Ducworth and her team, including her mother and brother, planted seven unique lavender varieties in the field: Gros Bleu, Grosso, Provence, Violet Intrigue, Melissa, Royal Velvet and Super Blue.

“It was an incredible amount of work,” Ducworth says. “I planted about 500 plants myself, and my hands were so swollen, I could hardly move them.”

But the results speak for themselves. Ducworth has enjoyed over three years of successful lavender yield, and she’s developed close to a hundred bath, body and home products made from the lavender essential oils they distill on the farm.

“I use every single [product] you see [in our store],” says Ducworth. “I tell everybody — I make the things I want. Y’all just pay for me to pamper myself.” She laughs, “It’s really a selfish operation.”

A couple of her favorites are the Shea Yes Sugar Scrub, an exfoliant made with organic shea butter, organic sweet almond oil, fractionated coconut oil, vitamin E, and lavender essential oil, and the Heels Down Foot Moisturizer — the name inspired from Ducworth’s days as a Saddlebred saddle seat equestrian.

“Heels Down pairs exceptionally well with a glass of pinot noir at the end of the day,” she says with a smile.

Sharing the Farm

After years of working the lavender and cultivating an agritourism stop in Anderson County, Ducworth has been able to pursue Twin Creeks full time. She takes pride in extending her family’s legacy and honoring her late father in the process.

In May 2022, Southern Living featured Twin Creeks Lavender Farm in a two-page spread, a story Ducworth has framed on her wall. She counts the feature as a blessing and says some days it’s still surreal to see her face in the lifestyle magazine.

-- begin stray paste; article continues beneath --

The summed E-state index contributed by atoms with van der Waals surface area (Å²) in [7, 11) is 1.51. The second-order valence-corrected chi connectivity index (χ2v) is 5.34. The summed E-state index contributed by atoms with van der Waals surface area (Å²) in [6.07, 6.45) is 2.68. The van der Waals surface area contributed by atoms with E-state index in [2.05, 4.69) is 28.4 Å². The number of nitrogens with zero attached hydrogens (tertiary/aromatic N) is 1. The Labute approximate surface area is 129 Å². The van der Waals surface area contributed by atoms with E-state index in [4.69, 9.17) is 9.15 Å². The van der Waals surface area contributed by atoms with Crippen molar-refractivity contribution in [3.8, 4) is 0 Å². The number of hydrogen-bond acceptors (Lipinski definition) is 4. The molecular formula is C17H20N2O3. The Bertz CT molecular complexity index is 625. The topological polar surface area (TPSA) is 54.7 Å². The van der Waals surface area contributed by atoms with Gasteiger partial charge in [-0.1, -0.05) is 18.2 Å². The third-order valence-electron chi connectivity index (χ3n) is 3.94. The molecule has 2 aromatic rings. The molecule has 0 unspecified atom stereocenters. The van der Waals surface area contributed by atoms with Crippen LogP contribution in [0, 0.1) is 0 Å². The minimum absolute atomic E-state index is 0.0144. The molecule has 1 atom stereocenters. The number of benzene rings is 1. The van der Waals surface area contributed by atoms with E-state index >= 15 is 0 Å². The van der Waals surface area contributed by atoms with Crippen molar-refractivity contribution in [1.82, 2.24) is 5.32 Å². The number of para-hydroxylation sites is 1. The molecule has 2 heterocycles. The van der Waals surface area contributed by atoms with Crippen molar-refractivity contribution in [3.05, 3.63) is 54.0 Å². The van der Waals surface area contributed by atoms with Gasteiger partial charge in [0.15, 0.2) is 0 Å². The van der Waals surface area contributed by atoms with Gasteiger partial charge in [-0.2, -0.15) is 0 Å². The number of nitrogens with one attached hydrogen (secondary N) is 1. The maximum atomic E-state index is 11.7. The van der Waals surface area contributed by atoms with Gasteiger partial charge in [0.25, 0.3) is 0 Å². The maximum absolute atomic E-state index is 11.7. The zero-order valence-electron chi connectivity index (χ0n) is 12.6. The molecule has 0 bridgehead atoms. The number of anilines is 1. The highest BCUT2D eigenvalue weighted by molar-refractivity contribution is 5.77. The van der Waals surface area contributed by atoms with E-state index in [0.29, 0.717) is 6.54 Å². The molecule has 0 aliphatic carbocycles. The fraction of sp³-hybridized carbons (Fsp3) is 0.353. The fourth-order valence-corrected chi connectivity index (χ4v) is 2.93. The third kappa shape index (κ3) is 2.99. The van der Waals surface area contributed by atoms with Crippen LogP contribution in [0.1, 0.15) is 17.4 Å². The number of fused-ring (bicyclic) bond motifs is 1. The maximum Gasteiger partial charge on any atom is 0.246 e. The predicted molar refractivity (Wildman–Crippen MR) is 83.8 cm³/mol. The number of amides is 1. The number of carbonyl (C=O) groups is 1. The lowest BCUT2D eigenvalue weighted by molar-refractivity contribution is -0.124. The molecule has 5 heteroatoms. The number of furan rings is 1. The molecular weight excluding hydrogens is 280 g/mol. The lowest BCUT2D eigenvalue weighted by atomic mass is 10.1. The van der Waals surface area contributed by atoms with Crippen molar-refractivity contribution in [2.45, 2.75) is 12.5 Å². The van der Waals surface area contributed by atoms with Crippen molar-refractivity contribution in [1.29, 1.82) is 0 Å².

“I look up and see it and am like, ‘That really happened.’ You know?”

But Ducworth doesn’t stop with sharing her story — she shares her lavender farm with fellow small businesses.

Because every single Twin Creeks Lavender product is handmade, hand poured and hand labeled, Ducworth collaborates with other local farms and businesses to create specialized products that they wouldn’t have the bandwidth to produce on their own. Vdovichenko Bee Farm, for example, has brought their bees out to the field to create a lavender honey that Ducworth says is smooth and sweet.

“Lavender is very high in sugar content, so that’s why the bees love it,” she explains.

But more than anything, Ducworth finds joy in seeing the community out in the fields of purple, picking lavender for their baked goods, for their homes — for fun. It’s why she created the annual U-Pick event, which invites folks to the field to pick their own lavender. U-Pick runs from the end of May to the Fourth of July, and a Pick Pass purchase allows patrons to harvest anytime during that season to enjoy all the lavender varieties Twin Creeks has to offer.

Ducworth loves to see local chefs picking their culinary lavender in the early season, groups of friends packing picnic lunches for the field, and families traveling for miles just to participate in U-Pick and take some lavender home with them.

“There’s a lot to be said for providing a place where everyone can come out and get a breath of fresh lavender,” Ducworth says. “My mom and brother are really proud.

“I think my dad would be, too.”

Sara Ann Hutto Grant ’17 is the associate editor of Clemson World magazine.